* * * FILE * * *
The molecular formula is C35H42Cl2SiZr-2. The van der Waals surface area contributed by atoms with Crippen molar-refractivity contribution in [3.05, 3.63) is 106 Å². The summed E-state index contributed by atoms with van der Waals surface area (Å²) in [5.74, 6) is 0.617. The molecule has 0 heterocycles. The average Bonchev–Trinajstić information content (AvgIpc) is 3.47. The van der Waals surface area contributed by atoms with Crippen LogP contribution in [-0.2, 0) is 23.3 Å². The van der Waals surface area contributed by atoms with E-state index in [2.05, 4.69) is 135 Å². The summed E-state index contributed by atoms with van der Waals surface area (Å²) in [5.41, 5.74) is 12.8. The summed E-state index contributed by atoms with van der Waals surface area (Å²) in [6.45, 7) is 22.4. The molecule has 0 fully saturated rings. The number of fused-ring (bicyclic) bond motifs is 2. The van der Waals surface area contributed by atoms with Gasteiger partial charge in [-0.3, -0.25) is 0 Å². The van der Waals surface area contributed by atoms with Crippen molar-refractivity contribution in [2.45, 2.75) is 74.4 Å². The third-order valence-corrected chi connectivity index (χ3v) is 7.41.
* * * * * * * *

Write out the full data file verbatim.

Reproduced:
The molecular formula is C35H42Cl2SiZr-2. The van der Waals surface area contributed by atoms with Crippen molar-refractivity contribution in [3.05, 3.63) is 106 Å². The summed E-state index contributed by atoms with van der Waals surface area (Å²) in [5.74, 6) is 0.617. The molecule has 0 heterocycles. The average Bonchev–Trinajstić information content (AvgIpc) is 3.47. The van der Waals surface area contributed by atoms with Crippen LogP contribution in [-0.2, 0) is 23.3 Å². The van der Waals surface area contributed by atoms with E-state index in [2.05, 4.69) is 135 Å². The summed E-state index contributed by atoms with van der Waals surface area (Å²) in [5.41, 5.74) is 12.8. The summed E-state index contributed by atoms with van der Waals surface area (Å²) in [6.45, 7) is 22.4. The molecule has 0 fully saturated rings. The number of fused-ring (bicyclic) bond motifs is 2. The van der Waals surface area contributed by atoms with Gasteiger partial charge in [-0.3, -0.25) is 0 Å². The van der Waals surface area contributed by atoms with Crippen molar-refractivity contribution in [2.45, 2.75) is 74.4 Å². The third-order valence-corrected chi connectivity index (χ3v) is 7.41.